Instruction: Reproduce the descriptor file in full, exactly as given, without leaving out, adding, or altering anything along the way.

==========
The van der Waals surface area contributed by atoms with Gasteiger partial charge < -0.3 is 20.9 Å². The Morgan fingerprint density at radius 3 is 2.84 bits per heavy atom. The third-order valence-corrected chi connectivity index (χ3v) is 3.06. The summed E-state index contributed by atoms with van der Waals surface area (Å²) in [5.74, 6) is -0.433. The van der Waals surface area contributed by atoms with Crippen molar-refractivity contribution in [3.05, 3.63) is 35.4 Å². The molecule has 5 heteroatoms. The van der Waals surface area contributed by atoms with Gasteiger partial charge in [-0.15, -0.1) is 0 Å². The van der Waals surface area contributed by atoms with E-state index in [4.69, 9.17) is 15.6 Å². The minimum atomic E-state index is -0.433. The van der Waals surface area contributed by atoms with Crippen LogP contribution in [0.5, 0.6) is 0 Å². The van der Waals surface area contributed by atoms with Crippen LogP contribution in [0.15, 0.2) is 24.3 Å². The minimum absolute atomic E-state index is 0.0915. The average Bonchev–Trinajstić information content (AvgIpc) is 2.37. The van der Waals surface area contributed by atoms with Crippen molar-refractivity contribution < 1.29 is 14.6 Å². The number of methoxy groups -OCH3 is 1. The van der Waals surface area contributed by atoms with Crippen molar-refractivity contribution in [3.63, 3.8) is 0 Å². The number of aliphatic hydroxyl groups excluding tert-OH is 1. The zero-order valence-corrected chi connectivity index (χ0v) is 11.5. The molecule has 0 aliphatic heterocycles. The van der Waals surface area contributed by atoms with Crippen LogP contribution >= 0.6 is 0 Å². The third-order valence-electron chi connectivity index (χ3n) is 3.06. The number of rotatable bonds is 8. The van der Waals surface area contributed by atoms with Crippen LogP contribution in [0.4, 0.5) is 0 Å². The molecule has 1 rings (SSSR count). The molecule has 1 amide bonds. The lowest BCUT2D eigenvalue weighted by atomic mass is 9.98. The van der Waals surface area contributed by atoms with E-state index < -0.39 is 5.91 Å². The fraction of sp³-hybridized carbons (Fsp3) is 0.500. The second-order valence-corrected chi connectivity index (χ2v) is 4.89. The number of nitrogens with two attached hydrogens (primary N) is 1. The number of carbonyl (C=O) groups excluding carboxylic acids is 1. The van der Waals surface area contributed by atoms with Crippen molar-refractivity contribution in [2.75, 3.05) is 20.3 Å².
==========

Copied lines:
The van der Waals surface area contributed by atoms with Gasteiger partial charge < -0.3 is 20.9 Å². The Morgan fingerprint density at radius 3 is 2.84 bits per heavy atom. The third-order valence-corrected chi connectivity index (χ3v) is 3.06. The summed E-state index contributed by atoms with van der Waals surface area (Å²) in [5.74, 6) is -0.433. The van der Waals surface area contributed by atoms with Crippen molar-refractivity contribution in [3.05, 3.63) is 35.4 Å². The molecule has 5 heteroatoms. The van der Waals surface area contributed by atoms with Gasteiger partial charge in [-0.15, -0.1) is 0 Å². The van der Waals surface area contributed by atoms with E-state index in [4.69, 9.17) is 15.6 Å². The minimum atomic E-state index is -0.433. The van der Waals surface area contributed by atoms with Crippen LogP contribution in [0.5, 0.6) is 0 Å². The van der Waals surface area contributed by atoms with Crippen LogP contribution in [0.15, 0.2) is 24.3 Å². The minimum absolute atomic E-state index is 0.0915. The average Bonchev–Trinajstić information content (AvgIpc) is 2.37. The van der Waals surface area contributed by atoms with Crippen molar-refractivity contribution < 1.29 is 14.6 Å². The number of methoxy groups -OCH3 is 1. The van der Waals surface area contributed by atoms with Crippen molar-refractivity contribution in [3.63, 3.8) is 0 Å². The number of aliphatic hydroxyl groups excluding tert-OH is 1. The zero-order valence-corrected chi connectivity index (χ0v) is 11.5. The molecule has 0 aliphatic heterocycles. The van der Waals surface area contributed by atoms with Crippen LogP contribution >= 0.6 is 0 Å². The third-order valence-electron chi connectivity index (χ3n) is 3.06. The number of rotatable bonds is 8. The van der Waals surface area contributed by atoms with Crippen LogP contribution in [0.4, 0.5) is 0 Å². The molecule has 1 rings (SSSR count). The molecule has 1 amide bonds. The lowest BCUT2D eigenvalue weighted by atomic mass is 9.98. The van der Waals surface area contributed by atoms with E-state index < -0.39 is 5.91 Å². The fraction of sp³-hybridized carbons (Fsp3) is 0.500. The second-order valence-corrected chi connectivity index (χ2v) is 4.89. The number of nitrogens with two attached hydrogens (primary N) is 1. The number of carbonyl (C=O) groups excluding carboxylic acids is 1. The van der Waals surface area contributed by atoms with Crippen molar-refractivity contribution in [2.75, 3.05) is 20.3 Å².